This year’s campaign ‘Make Time to Save Lives’ will take place between the 20th and 26th September. We hope that, as in previous years, you will get involved, spreading the word among customers, the general public and other key stakeholders about the critical role that fire doors play in delaying the spread of smoke and fire, encourage best practice in specification and installation and halt the legacy of neglect in maintaining and inspecting fire doors. We also look forward to seeing you during our webinars.
Tuesday 21st Introduction to Fire Doors – Peter Clifton- Schemes Manager, British Woodworking Federation –11.00am REGISTER HERE
SBD Apartment Doorsets: – The Importance of Fire & Smoke Leakage Performance.- Alfie Hosker-Technical Manager, Secured by Design-12.00pm REGISTER HERE
Fire Door Inspections – What are the Common Problems – Louise Halton- Scheme Manager, FDIS- 11.00am REGISTER HERE
The Importance of Third Party Certification- Peter Barker- Technical Manager, Warringtonfire 1.30pm REGISTER HERE
Fire Doors in the Grenfell Tower Tragedy – Kevin Underwood, Technical Director, British Woodworking Federation – 2.00pm REGISTER HERE
Visit the website to view our supporters’ webinars and events happening during Fire Door Safety Week 2021- CLICK HERE
A care provider has been ordered to pay £33,661.60 at
Plymouth Magistrates’ Court, after it failed to protect residents from avoidable harm.
Teignbridge House Care Home Ltd which runs
Teignbridge House Devon, was fined £21,000 in court in July
It was also ordered to pay a £170 victim surcharge & costs of £12,491.60.
The prosecution concerns unrestricted window in a first-floor bedroom at the home. The resident subsequently fell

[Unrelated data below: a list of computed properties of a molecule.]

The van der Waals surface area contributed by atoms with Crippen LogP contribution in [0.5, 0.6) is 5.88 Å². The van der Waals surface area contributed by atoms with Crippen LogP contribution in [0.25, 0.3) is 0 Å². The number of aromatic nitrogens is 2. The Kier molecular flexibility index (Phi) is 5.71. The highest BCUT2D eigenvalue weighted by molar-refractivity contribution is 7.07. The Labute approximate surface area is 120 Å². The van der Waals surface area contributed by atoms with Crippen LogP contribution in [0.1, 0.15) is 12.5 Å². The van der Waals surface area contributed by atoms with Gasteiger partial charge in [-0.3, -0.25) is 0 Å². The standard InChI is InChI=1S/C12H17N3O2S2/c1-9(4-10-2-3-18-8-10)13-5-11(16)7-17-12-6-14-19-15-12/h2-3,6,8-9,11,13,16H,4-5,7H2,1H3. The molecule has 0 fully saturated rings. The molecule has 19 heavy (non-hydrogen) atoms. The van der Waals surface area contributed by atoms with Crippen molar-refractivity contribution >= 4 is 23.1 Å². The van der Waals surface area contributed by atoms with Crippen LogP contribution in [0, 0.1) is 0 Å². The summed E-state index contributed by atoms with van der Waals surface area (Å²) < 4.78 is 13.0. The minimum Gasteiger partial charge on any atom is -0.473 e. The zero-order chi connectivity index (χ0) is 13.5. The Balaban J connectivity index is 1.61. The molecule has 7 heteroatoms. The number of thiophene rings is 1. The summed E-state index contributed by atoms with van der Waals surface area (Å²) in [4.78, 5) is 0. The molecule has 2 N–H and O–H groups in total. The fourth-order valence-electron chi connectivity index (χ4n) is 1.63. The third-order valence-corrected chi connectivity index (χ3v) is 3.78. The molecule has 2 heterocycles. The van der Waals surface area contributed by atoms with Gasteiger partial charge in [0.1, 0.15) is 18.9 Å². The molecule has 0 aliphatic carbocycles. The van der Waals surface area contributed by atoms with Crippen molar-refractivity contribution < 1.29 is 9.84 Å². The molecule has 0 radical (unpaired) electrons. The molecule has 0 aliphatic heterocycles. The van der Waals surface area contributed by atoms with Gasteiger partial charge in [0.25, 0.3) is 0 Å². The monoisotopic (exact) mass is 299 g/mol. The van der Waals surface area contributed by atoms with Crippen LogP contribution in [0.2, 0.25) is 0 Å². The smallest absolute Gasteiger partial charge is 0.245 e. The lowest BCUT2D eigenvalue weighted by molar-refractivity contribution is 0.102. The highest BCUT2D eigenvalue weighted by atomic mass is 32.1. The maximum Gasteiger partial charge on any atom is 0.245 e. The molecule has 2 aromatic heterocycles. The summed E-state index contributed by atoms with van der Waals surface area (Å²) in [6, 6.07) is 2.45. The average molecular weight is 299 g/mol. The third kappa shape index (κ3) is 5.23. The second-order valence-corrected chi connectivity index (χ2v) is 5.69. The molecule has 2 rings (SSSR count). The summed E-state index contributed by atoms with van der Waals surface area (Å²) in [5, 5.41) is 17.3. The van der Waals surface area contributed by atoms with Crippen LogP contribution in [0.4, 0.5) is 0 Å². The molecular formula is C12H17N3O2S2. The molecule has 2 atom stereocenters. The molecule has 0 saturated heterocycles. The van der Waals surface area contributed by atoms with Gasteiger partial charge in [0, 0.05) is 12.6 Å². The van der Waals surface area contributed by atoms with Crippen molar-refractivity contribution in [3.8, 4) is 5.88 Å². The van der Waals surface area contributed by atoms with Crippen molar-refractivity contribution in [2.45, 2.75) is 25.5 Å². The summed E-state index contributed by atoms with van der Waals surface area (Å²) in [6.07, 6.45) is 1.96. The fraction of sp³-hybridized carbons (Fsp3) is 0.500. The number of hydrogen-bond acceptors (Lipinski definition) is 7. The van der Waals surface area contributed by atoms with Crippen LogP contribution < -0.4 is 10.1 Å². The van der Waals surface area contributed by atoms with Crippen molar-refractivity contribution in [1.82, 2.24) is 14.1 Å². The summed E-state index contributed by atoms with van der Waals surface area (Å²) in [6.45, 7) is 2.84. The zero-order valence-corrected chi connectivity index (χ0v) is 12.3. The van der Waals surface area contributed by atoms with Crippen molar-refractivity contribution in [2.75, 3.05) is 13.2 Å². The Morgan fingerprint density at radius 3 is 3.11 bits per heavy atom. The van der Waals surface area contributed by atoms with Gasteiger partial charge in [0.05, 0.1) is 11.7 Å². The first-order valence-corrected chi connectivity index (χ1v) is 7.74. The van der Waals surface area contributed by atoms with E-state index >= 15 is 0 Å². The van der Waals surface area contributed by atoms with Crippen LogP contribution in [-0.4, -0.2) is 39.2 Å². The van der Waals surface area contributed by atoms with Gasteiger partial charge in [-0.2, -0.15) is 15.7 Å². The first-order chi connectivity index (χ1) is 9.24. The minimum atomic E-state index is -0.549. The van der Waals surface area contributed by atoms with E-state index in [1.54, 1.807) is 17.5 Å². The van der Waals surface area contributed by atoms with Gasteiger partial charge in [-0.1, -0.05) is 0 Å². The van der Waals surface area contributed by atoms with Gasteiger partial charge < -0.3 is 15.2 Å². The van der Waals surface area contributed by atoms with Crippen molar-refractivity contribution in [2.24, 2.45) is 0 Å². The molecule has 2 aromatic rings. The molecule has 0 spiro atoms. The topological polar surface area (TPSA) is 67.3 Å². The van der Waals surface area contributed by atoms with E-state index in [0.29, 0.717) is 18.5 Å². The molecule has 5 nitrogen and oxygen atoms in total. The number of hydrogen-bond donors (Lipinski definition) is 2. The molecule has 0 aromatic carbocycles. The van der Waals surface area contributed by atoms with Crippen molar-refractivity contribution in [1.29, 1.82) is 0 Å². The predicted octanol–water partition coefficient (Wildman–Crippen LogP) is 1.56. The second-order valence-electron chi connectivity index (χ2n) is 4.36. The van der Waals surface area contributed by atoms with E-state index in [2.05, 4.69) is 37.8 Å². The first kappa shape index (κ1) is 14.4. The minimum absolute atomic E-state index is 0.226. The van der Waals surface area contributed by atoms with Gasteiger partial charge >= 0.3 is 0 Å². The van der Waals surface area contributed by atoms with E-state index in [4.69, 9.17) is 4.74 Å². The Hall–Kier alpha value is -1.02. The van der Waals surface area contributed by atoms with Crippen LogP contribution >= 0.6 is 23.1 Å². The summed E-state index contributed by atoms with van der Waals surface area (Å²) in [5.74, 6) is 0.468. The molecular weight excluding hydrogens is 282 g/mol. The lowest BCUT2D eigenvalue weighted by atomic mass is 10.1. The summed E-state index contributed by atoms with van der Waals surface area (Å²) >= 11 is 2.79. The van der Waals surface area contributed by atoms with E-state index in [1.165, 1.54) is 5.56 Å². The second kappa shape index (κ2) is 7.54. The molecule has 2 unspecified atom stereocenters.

landing on the concrete below & sustaining a number of life changing injuries.
Following this incident, the provider undertook an audit of
windows in the home. A further 17 windows were identified as lacking window restrictors, exposing other service users a number of whom suffered from dementia,
to a significant risk of avoidable harm. More here
A fitter has been fined following a gas leak from a newly fitted range installed in a North Devon residential care home.
The court heard that in December Mark Whitham undertook the installation of the new gas range cooker after damaging the existing gas cooker whilst fitting out a new kitchen.
Over the next 24 hours staff at the care home experienced problems with the operation of the cooker & contacted their usual Gas Safe Registered engineer.
He found a substantial gas leak from the gas supply connection to the cooker.
An investigation by the HSE found that Mr Whitham was not registered with the Gas Safe Register.
He was sentenced to 6 months imprisonment for each offence, suspended for 12 months. He was also ordered to undertake 120 hours unpaid work &costs of £2,000
Show your support for keeping the nation gas safe this Gas Safety Week, 13-19 September.
The annual campaign brings consumer organisations, the gas industry & individuals together to provide a
focus on all gas safety communications in one week, with the aim of generating media interest & creating greater public awareness of gas safety. This year’s campaign runs 13 – 19 September.
It takes just a few seconds to sign up and pledge your support for the week. Get the tips articles leaflets and. MORE